Some thoughts from Pastor Jenn
Over the last couple of months we have been doing a study on the book of Revelation. The last book in the Bible has been used and abused in all sorts of ways, twisted to justify violence, judgment and conspiracy theories. It is used to instill fear of the ‘end times’ and the terrible punishments for those who fail to fall into line with a particular flavor of Christianity. What is lost, and what we need from Revelation is the hope.
Revelation is not really about the end of the world. It is about the end of the world as we know it. It is about the very human tendencies, habits, and institutions which keep us from pursuing and participating in God’s vision for our lives together. The end of the world as we know it is a wonderful thing. Scary and uncertain, but also hope-filled and exciting.
We are living in the end of an era, living at a turning point. We cannot be naïve to the destruction, heartache and pain that this moment of great change has brought about. No less can we fail to embrace the potential. For obvious reasons, we have been largely focused on the trials and challenges. But I want to take a moment to frame the stories you will read in this edition of The Wider Circle Times as bearing witness to the wonderful new life that can spring into being when we are forced to let go of the world as we have known it.
NPUMC has created vibrant online worship that will be continuing to evolve. Through this we have maintained connection with members who have moved away as well as some who, for a variety of reasons, are not always able to be with us in person. We have been able to bear witness to a type of Christianity needed desperately in the face of Christian Nationalism and other radicalizing forms of our faith. We have been able to provide a ministry to those who may love God but have been harmed by church, and those who, understandably, assume that ‘church’ and ‘judgment’ are synonymous.
The youngest in our community have discovered their own desire to be more committed to a life of faith, requesting a September 2021 confirmation program led by Margaret Howe. Leaning on her lifelong presence in their lives, two of our daughters are choosing their future, one that means recommitting to the vows made on their behalf at baptism. Our confirmands are developing their own program based upon putting their faith into action in the world around them.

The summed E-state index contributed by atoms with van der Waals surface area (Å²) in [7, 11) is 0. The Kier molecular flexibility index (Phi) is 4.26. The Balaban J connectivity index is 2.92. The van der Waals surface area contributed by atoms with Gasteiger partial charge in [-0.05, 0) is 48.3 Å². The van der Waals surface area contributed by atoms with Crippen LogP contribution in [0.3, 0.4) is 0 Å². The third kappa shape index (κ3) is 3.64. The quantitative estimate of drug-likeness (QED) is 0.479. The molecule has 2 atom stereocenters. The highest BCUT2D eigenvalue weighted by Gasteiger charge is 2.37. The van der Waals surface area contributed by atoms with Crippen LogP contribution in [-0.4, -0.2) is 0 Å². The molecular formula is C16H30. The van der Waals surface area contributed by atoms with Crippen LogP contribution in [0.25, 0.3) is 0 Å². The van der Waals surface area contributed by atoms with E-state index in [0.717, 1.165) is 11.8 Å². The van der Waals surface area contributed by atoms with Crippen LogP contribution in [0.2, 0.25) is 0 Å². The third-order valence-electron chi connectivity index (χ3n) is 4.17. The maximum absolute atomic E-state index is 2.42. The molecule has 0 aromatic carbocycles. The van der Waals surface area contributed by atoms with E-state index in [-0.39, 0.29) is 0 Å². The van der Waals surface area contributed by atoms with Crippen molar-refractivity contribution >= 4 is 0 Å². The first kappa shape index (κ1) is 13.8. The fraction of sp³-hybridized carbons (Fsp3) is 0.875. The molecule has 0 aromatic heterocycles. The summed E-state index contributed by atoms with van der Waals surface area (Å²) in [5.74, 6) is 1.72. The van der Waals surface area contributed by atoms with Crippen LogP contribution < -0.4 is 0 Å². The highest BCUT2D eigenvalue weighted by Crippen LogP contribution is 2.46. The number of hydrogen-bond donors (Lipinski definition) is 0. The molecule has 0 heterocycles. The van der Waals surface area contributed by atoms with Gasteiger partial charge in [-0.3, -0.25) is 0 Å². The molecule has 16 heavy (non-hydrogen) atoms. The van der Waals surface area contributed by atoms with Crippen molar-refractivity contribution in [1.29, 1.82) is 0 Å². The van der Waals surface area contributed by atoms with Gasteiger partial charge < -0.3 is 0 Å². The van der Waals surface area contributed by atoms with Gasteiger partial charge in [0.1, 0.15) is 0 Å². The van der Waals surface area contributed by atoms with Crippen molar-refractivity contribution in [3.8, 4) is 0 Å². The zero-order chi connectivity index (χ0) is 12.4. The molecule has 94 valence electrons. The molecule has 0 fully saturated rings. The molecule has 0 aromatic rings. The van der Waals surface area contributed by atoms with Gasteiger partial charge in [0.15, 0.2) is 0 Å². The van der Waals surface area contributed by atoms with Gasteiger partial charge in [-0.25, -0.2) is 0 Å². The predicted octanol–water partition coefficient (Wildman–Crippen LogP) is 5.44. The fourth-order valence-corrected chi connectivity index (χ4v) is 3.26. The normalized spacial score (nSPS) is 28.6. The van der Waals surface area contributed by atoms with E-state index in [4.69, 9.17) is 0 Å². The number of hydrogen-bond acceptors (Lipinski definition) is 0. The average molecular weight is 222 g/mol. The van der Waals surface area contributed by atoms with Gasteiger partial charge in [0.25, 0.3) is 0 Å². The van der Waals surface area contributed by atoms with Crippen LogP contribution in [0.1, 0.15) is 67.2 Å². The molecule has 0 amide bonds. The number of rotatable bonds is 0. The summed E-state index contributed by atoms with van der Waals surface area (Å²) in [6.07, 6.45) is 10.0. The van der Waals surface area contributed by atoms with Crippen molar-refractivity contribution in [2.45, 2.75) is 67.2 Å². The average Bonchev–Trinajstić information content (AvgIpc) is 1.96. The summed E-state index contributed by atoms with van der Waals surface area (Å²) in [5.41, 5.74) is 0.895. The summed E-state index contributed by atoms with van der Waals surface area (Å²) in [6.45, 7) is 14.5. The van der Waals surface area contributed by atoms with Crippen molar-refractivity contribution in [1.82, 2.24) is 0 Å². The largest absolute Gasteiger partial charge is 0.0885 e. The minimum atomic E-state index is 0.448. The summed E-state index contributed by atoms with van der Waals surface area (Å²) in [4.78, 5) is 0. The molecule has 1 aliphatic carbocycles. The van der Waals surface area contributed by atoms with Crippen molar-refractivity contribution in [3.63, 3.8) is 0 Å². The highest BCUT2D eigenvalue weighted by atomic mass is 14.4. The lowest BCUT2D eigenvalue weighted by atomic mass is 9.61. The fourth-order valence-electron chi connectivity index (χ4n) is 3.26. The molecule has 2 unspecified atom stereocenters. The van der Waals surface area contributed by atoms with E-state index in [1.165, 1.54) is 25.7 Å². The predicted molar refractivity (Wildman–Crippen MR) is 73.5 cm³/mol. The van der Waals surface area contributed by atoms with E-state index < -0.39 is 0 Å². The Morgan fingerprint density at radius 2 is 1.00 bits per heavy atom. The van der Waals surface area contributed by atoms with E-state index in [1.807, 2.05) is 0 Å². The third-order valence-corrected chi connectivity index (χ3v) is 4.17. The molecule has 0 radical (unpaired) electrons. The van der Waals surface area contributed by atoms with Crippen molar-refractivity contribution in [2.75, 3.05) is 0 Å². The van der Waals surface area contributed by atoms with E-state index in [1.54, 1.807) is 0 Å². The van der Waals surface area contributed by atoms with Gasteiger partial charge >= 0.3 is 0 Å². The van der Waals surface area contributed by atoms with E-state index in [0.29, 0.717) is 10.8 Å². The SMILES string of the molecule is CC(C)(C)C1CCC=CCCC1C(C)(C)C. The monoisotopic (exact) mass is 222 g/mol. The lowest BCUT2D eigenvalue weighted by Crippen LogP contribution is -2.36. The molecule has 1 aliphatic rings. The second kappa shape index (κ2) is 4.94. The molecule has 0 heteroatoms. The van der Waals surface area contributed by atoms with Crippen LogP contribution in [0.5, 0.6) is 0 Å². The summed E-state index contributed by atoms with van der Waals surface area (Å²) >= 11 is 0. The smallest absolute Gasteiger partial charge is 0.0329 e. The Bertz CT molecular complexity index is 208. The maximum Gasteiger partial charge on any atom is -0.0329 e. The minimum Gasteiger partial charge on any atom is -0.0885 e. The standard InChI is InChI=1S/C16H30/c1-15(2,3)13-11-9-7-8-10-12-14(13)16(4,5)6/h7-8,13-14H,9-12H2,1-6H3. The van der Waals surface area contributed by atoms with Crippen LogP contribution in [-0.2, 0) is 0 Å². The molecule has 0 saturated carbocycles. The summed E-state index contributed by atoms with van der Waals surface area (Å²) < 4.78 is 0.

Through Covid fasting from the Lord’s Supper, we have rediscovered how vital the sacrament of communion is in our lives. NPUMC takes eucharist very seriously, and we celebrate with great joy. In July we celebrated our first in person, outdoor communion service.
With our tradition of home baked, allergen free bread and word of liturgy that are fresh baked too, we celebrated the sacrament in a way that might have looked very familiar to Jesus – outside and in public, informally but packed with meaning. And creatively done in ways to keep one another covid safe as well.
Also happening on the lawn is the Free Fresh Food program. Working with our Lutheran and Episcopalian siblings, we give out fresh vegetables to anyone and everyone who comes by, rotating locations, each Sunday of the month. Food insecurity is high right now, and we have risen to meet the need. The food giveaway, which was started by Dianna Smith before she moved to Delaware (where she can s:ll worship with us, thanks to Covid inspired technology) has been the catalyst for a garden as well. Carol and Alex Bialy, along with Jackie Vedder and Kathy Weiss have taken the initiative to start a garden plot that is helping to feed our community.
We are not who we were before Covid. We have come to the end of the world as we knew it, and we have been inspired to trade in what we knew for something better, just as Jesus tells us we should.